A leading Australian economics report yesterday warned of a looming “Eurogeddon” with banks going bust and the world economy plunged into turmoil, possibly ending the mining-driven nation’s “charmed run.”
Though it was “marginally” more likely that the debt-laden eurozone would manage to fumble through its fiscal woes, the quarterly Deloitte-Access Economics Business Outlook said there was a real chance of a meltdown.
“The defining characteristic of this alternative scenario is that banks go bust,” the report said.
“It may not be as traumatic in 2012 as it was in 2008-’09 [financial crisis], but then again chances are that the global policy response won’t be as good this time either — governments are now too worried about debts and deficits to dig deep in response to any renewed crisis, while many central banks have already cut interest rates to record lows. The ammo cupboard looks either locked or empty,” it added.
The euro’s fate was the “key unknown,” with the possibility that one or more countries could drop or be forced out of the common currency bloc, heaping extreme pressure on financial institutions, the report said.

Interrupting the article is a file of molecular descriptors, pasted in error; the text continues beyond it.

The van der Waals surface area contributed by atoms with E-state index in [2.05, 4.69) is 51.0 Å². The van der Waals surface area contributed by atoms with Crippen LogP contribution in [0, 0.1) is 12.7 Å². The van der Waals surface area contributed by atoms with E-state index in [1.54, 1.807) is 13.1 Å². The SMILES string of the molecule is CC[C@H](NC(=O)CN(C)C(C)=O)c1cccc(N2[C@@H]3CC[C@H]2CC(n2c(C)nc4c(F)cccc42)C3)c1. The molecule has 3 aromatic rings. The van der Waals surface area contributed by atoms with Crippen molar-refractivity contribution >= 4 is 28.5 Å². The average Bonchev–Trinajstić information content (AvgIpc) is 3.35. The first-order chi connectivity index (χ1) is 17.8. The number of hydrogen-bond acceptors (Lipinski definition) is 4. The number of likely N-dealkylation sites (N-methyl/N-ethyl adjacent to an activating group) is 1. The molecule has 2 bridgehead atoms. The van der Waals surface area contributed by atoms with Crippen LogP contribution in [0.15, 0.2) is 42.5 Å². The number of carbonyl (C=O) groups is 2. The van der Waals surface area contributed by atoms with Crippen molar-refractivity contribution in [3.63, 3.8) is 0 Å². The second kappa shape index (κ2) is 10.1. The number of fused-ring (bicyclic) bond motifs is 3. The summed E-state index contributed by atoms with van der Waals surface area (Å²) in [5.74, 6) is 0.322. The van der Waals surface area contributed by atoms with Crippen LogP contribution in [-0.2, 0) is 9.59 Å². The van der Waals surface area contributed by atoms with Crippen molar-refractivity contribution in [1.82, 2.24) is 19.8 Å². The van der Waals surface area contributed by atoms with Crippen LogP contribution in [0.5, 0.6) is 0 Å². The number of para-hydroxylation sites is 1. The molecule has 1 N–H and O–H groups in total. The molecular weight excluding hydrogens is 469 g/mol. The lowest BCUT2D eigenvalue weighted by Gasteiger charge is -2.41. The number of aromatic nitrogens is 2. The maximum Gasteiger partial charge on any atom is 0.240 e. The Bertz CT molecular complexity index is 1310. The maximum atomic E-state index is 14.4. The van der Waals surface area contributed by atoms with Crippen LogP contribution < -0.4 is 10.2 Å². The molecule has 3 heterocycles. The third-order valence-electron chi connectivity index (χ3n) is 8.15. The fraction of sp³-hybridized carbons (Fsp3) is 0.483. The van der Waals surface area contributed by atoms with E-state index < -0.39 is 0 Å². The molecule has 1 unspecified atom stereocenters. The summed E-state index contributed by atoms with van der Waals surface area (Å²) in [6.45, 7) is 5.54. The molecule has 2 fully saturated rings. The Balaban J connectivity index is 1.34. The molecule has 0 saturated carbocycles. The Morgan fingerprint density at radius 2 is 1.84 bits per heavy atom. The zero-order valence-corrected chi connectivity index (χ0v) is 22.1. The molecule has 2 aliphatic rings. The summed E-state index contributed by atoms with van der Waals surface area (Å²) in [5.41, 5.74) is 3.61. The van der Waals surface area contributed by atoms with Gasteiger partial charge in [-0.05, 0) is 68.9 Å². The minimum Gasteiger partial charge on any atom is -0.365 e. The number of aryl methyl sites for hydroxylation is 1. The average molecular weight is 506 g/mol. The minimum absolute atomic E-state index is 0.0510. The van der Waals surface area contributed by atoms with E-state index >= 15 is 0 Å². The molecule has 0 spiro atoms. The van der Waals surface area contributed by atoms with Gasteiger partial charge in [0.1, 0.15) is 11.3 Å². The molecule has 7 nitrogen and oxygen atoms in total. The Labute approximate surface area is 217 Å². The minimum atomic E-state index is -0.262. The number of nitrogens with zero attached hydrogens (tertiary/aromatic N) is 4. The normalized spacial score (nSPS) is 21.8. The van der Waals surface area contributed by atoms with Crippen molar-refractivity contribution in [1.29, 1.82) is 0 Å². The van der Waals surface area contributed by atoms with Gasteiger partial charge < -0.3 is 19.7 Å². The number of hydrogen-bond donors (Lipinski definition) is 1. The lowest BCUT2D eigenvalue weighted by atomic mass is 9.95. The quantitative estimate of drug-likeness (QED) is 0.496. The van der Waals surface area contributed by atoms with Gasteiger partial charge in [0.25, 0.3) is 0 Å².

For now, the European Central Bank looked able to keep the “market wolf from the sovereign debt door” but the region was bound for recession, with budget cuts also hitting US growth hopes and China and India both slowing, it added.
Deloitte-Access warned against relying on China to “save the day,” saying the Asian giant’s budgetary position was shakier than it appeared, while both inflation and property prices — though easing — remained relatively high.
“If the eurozone has a terrible 2012, China’s growth may suffer more than it did last time,” the report said. “That combination means ... Australia’s charmed run could come to an end.”
Coal and iron ore demand would shrink, dampening prices and export earnings, with confidence likely to suffer and credit markets in danger of seizing up, sparking a blowout in unemployment and the budget deficit.
Australia was the only advanced economy to dodge recession during the previous global financial downturn due to resilient Asian demand for its abundant resources, which only experienced a shallow contraction and recovered rapidly.
EU finance ministers were set to meet in Brussels later yesterday to forge ahead with plans to implement a fiscal pact and finalize a treaty setting up a permanent debt rescue fund.
The ministers will also decide on the terms of a second bailout for Greece — the epicenter of the eurozone’s debt crisis — after private creditors refused to write down more of the country’s debt over the weekend.